MARAWI, Philippines: The emerald green pastures embracing her community betrayed the harsh realities of life there.
Single mother Nadjera Nasser lined up with her four children to fetch water that is supplied to their neighbourhood only twice a week.
Her stomach, she said, had been rumbling. It was, after all, already the tail end of the Muslim fasting month of Ramadan.
"(Fetching water is) difficult, tiring, hunger-inducing. We’re hungry. It’s also sunny, right? I carry the water containers on my own and line up even if I’m fasting," she told CNA.
Water, a resource many others take for granted, is hard to come by in this area.
"The kids are affected. They can’t bathe every day," she added. Every drop counts for her children's hygiene.
But even as she waits for her turn, this long queue for water is not nearly as burdensome as her life's primary wait.
It has been three years since she was forced to leave her old home as militants linked to Islamic State took control of key parts of Marawi City in the Philippines' south in 2017.
Her house, located in an area where government forces and homegrown terror group Maute fought for five months, is still in a restricted zone.
Thousands like her, whose homes were reduced to rubble, are currently living in government-designated transitional shelters and waiting to return to their land. Others are living with relatives in and outside the city.
LOCKDOWN MEASURES, HEALTH SYSTEM CAPACITY
Rebuilding their lives has been made more challenging with the COVID-19 pandemic.
Philippines Human Settlements and Urban Development Secretary Eduardo del Rosario told CNA that debris clearing has been completed in the 250-hectare main battle area.
Construction of public infrastructure was to have started in March, but has been sidelined due to the lockdown measures to combat the pandemic.
The reconstruction of Mapandi Bridge, one of the crossings to the battle area that was once the business district, has been completed.
Construction of other key public facilities such as the Grand Padian Central Market, a school building and a 50-bed hospital has yet to start.
Mr del Rosario said procurement should continue in June and actual construction to start by July. He said the initial delay in the release of budgets to respective agencies was dealt with when the matter was raised to the president in early March.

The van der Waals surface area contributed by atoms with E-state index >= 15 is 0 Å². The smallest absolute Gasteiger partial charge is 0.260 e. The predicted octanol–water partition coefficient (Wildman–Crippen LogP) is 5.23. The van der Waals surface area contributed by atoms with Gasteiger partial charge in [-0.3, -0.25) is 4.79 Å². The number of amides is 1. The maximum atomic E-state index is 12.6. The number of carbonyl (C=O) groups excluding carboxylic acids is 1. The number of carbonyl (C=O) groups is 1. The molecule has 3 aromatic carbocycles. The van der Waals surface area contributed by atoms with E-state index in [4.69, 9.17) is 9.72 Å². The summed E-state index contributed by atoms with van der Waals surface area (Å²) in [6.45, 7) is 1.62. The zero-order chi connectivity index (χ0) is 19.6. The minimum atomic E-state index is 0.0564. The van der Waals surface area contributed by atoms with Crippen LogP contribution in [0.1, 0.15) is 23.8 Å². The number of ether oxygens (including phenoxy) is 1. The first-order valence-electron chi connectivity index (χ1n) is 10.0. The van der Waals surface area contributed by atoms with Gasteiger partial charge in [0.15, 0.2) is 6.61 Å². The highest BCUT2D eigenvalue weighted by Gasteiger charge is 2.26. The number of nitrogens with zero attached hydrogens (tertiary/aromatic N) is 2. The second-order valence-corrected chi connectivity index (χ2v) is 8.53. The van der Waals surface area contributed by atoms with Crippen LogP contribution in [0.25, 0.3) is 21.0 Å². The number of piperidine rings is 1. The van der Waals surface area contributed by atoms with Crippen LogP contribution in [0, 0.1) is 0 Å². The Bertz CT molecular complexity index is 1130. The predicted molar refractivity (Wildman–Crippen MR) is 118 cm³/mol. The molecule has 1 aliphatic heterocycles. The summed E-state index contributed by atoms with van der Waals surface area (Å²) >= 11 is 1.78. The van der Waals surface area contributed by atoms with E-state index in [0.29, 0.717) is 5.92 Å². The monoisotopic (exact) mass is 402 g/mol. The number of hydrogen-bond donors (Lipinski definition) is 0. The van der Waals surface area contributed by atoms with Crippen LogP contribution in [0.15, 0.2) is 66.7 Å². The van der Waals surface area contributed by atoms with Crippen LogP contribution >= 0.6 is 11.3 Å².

Marawi is in the Philippines' poorest region, the Muslim-majority Bangsamoro that was formed in early 2019 through a plebiscite.
It is seen as a solution to decades-long conflict in the country's south and a means to correct marginalisation of the historically oppressed Muslim minority in Asia's bastion of Catholicism.
As of May 11, there have been a total of 11 COVID-19 cases in the Bangsamoro region, seven of whom have recovered.
Four have died.
There are concerns that the region's healthcare system may be overwhelmed if there is a rise in the number of COVID-19 cases.
Government data show the Bangsamoro region only has three ICU beds and six mechanical ventilators as of May 23.
All this for a population of more than four million.
Those figures are more than 20 and 50 times below the minimum standards set by the Philippines health department of one ICU bed and one ventilator per 25,000 people.
Civil society leader Drieza Lininding said the lockdown measures complicate the conditions of Marawi's displaced residents stranded in villages, locally known as barangays, located outside the region.
“The hardest hit, I think, among the displaced persons from Marawi are those outside Marawi City. Those stranded, evacuated in the National Capital Region in Luzon and Visayas because they’re not registered residents in that place. They are there just to seek livelihood," Mr Lininding, chair of the Marawi-based Moro Consensus Group, told CNA.
"Those saying that they are not receiving any aid from the barangays because they are not registered residents from the barangay," he added.
"That’s why they are appealing for help publicly. That’s the sad thing about this pandemic. Of course, they are not the priority of local government units," he said.
Mr Drieza said there are local government units that also help Marawi's displaced, but said some are left with no choice but to live in state-owned facilities like gymnasiums.